Can I Challenge a Denial of Benefits Under ERISA?
Yes. Under the Employee Retirement Income Security Act of 1974 (“ERISA”), a person denied benefits under an employee benefit claim is permitted to challenge that denial in federal court. 29 U.S.C. § 1001; § 1132(a)(1)(B)).
What Standard of Review Applies To The Denial of Benefits Under ERISA?
Importantly, based on the Plan, the Court reviewing the denial of benefits by an ERISA plan administration will apply a de novo standard of review or a review for an abuse of discretion. The importance of this distinction cannot be understated.
If the benefit plan affords the claims administrator for the plan the discretionary authority to determine one’s eligibility for benefits, the Court applies the “deferential, abuse of discretion standard of review.” Singletary v. Prudential., Case No. 14-2648 (E.D. La. Aug. 5, 2015). Unless such discretion or deference is given to the plan administrator or fiduciary, a de novo standard of review will apply.
- Under a de novo standard of review a court reviews the dispute as if it were for the first time; the court affords no deference to the decision(s) below.
- Under an abuse of discretion standard of review, the court will review the decisions below to determine whether the administrator’s decision was “arbitrary and capricious.” Anderson v. Cytec Indus. Inc., 619 F.3d 505, 51 (5th Cir. 2012) (reviewing an ERISA-governed policy’s determination of benefits).
The Singletary Case
In Singletary, the Court reviewed a life insurance’s company denial of benefits because the plaintiff’s spouse did not meet the Plan’s definition of a qualified dependent at the time of his death.
By way of background, an employee sued her employer, the United Parcel Service (“UPS”) and the insurer of its ERISA-governed life insurance plan, Prudential Life Insurance (“Prudential”). The plaintiff-employee worked for UPS, a company which permitted its employees several life insurance coverage options including dependent life, which covers the death of an employees’ spouse.
The Plan that the employee chose listed an exception-an exclusion from coverage—which stated as follows:
FOR DEPENDENTS TERM LIFE COVERAGE:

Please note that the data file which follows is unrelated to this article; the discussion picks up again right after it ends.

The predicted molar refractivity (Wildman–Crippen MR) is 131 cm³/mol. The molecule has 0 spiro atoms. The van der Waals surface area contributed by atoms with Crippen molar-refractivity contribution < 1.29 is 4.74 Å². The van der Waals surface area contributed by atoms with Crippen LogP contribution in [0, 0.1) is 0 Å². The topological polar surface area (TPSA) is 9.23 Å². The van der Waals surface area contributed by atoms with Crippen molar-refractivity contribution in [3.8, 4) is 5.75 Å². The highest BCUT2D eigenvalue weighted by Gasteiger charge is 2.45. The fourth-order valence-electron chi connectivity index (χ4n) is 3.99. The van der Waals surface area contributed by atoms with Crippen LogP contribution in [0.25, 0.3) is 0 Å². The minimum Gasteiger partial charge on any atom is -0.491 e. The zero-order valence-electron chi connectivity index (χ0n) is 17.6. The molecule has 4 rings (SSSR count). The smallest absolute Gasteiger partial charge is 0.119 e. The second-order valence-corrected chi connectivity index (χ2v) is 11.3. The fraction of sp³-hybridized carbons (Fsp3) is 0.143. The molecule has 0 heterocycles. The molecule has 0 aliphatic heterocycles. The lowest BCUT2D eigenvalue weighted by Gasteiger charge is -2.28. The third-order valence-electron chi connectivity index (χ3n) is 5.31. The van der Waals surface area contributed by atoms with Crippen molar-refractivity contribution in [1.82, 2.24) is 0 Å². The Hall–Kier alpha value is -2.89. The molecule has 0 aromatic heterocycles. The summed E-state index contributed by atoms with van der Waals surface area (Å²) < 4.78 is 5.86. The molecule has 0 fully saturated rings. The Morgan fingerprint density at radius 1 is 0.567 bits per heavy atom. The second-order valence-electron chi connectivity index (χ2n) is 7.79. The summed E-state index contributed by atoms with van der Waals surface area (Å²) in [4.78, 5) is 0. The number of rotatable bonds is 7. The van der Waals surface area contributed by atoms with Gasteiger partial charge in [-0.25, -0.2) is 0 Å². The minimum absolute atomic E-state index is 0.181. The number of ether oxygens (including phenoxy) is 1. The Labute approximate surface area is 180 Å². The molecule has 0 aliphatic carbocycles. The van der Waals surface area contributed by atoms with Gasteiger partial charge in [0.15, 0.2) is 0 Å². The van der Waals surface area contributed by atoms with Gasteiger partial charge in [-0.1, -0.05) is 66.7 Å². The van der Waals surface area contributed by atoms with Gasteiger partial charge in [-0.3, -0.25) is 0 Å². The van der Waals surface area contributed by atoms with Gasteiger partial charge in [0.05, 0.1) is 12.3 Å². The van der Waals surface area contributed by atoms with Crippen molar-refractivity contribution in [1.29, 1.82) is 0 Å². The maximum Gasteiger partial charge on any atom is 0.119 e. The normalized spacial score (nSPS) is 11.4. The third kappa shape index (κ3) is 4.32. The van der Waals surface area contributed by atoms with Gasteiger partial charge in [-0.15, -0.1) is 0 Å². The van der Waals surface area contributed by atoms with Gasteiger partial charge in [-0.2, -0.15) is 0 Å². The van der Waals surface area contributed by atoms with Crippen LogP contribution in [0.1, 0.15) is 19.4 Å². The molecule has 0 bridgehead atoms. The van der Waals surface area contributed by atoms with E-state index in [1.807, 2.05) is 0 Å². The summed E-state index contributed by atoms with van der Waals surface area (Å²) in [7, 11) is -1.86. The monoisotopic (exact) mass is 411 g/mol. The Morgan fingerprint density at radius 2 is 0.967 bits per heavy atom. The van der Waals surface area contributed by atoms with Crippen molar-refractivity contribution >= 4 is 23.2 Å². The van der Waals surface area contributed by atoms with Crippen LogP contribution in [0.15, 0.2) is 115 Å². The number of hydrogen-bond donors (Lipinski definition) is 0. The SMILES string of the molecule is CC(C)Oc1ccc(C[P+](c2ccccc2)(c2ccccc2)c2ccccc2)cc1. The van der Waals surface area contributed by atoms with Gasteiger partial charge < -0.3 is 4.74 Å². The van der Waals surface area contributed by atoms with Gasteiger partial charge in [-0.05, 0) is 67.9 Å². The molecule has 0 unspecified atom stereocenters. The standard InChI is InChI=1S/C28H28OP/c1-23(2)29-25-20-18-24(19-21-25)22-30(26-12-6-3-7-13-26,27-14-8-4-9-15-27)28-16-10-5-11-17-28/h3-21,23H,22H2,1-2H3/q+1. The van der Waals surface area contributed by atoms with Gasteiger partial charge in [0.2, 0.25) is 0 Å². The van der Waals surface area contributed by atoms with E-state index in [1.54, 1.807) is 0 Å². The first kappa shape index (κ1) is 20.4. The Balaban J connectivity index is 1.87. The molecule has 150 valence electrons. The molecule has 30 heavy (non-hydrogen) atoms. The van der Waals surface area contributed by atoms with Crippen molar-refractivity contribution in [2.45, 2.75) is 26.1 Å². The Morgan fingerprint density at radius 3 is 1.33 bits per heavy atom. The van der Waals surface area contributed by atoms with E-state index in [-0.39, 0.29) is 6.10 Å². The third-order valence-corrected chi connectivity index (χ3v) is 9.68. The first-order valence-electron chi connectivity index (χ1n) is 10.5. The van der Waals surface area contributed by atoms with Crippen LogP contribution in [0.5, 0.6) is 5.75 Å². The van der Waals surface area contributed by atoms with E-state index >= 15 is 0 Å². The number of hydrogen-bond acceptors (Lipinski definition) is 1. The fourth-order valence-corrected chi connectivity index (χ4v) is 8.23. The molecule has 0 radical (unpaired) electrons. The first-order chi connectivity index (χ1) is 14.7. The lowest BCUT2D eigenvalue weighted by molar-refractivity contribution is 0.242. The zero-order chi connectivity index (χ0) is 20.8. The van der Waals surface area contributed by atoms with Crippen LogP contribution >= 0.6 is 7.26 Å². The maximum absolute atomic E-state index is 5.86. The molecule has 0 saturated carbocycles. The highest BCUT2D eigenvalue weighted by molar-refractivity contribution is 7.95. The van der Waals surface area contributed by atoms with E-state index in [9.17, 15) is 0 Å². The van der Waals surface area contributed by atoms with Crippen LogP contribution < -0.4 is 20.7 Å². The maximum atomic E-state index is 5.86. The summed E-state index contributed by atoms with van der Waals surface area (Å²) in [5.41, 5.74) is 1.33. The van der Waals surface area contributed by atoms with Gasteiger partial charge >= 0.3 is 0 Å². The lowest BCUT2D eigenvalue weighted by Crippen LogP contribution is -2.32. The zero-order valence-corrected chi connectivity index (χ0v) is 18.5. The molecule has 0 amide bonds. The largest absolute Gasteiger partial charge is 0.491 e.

(1) YOUR SPOUSE OR DOMESTIC PARTNER IS NOT YOUR QUALIFIED DEPENDENT WHILE ON ACTIVE DUTY IN THE ARMED FORCES OF ANY COUNTRY;
Here, the Plan provided as follows:
AS CLAIMS ADMINISTRATOR, PRUDENTIAL HAS THE DISCRETION TO DECIDE CLAIMS AND APPEALS. THE PLAN’S SUMMARY PLAN DESCRIPTION STATES:
CERTAIN BENEFITS OFFERED UNDER THE PLAN ARE PROVIDED THROUGH AN INSURANCE CONTRACT ISSUED TO UPS BY AN INSURANCE CARRIER. IN THIS CASE, THE INSURANCE CARRIER IS THE APPLICABLE CLAIMS FIDUCIARY WITH RESPECT TO CLAIMS FOR BENEFITS PROVIDED UNDER THE INSURANCE CONTRACT. THIS MEANS THAT THE INSURANCE CARRIER – NOT THE UPS CLAIMS REVIEW COMMITTEE – HAS THE DISCRETIONARY AUTHORITY TO DETERMINE BENEFITS THAT ARE INSURED BY THE INSURANCE CARRIER.
(internal quotations omitted).
The Court found that the Plan indisputably conferred on Prudential, as the Plan administrator, the discretionary authority to render benefit decisions. In turn, the Court would review the denial of benefits for an abuse of discretion. Accordingly, the burden-shifting framework places the burden on an ERISA claimant to show that the administrator abused its discretion. George v. Reliance Standard Life Ins. Co., 776 F.3d 349, 352-53 (5th Cir. 2015).
Evidence offered in support of the Plan administrator’s Motion for Summary Judgment demonstrated that the adverse benefits determination was made based on a reasonable investigation. The investigation centered around whether the employee’s spouse was on “active duty” in the military at the time of his death. If he was on “active duty” the Plan was clear that the group life insurance policy excludes coverage for dependent life insurance benefits.
The deceased spouse was killed in a motor vehicle accident in Texas, away from the base. Although off-duty, he was still listed as being on “active duty” at the time of his death. The Plan administrator communicated and corresponded with the United States Army’s Human Resources department and there was no dispute that he was on “active duty” even though he was not at war. According to the “Report of Casualty” from the Department of the Army the employee’s spouse was on “active duty.” Singletary at *16.
A federal court is limited on its review of an ERISA determination on eligibility of benefits. A court does not consider factors of fairness or the impact it may have to an employee who lost a loved when it comes to the terms of a policy’s exclusion. The Court in Singletary was limited to a review of whether Prudential, as the Plan administrator, abused its discretion in determining that the plaintiff’s deceased spouse was on “active duty” with regard to his military status. Finding that it was, the Plan administrator denied the employee’s benefits under the group life insurance.
This decision serves as illustration of how one may challenge a Plan administrator’s denial of benefits. Although the result in this lawsuit was unfortunate and negatively impacted the employee, we are afforded an opportunity to see how important Plan Documents truly are. The Plan administrator, under this Plan for example, was given discretion and authority to determine eligibility for benefits and to construe the terms of the plan. Therefore, the federal court reviewing this determination was limited to a review based on an abuse of discretion not a de novo review of the determination.